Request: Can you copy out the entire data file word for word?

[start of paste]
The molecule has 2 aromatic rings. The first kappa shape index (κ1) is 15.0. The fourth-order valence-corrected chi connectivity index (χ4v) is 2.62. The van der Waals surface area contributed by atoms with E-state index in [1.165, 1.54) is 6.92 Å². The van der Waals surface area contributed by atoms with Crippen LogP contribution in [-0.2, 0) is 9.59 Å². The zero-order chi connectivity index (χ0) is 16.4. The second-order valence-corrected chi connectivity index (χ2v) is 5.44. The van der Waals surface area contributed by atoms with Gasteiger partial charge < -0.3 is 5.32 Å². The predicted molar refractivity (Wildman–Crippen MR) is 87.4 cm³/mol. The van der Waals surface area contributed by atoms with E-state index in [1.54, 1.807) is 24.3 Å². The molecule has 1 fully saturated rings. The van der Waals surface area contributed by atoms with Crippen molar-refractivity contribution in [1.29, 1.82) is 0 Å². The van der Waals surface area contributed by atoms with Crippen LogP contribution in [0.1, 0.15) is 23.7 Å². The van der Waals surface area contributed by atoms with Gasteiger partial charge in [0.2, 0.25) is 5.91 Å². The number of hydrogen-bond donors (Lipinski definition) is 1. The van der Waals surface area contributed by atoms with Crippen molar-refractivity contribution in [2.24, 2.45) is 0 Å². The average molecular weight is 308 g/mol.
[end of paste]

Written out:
The molecule has 2 aromatic rings. The first kappa shape index (κ1) is 15.0. The fourth-order valence-corrected chi connectivity index (χ4v) is 2.62. The van der Waals surface area contributed by atoms with E-state index in [1.165, 1.54) is 6.92 Å². The van der Waals surface area contributed by atoms with Crippen LogP contribution in [-0.2, 0) is 9.59 Å². The zero-order chi connectivity index (χ0) is 16.4. The second-order valence-corrected chi connectivity index (χ2v) is 5.44. The van der Waals surface area contributed by atoms with Gasteiger partial charge < -0.3 is 5.32 Å². The predicted molar refractivity (Wildman–Crippen MR) is 87.4 cm³/mol. The van der Waals surface area contributed by atoms with E-state index in [1.54, 1.807) is 24.3 Å². The molecule has 1 fully saturated rings. The van der Waals surface area contributed by atoms with Crippen molar-refractivity contribution in [1.29, 1.82) is 0 Å². The van der Waals surface area contributed by atoms with Crippen LogP contribution in [0.1, 0.15) is 23.7 Å². The van der Waals surface area contributed by atoms with Gasteiger partial charge in [0.2, 0.25) is 5.91 Å². The number of hydrogen-bond donors (Lipinski definition) is 1. The van der Waals surface area contributed by atoms with Crippen molar-refractivity contribution in [2.24, 2.45) is 0 Å². The average molecular weight is 308 g/mol.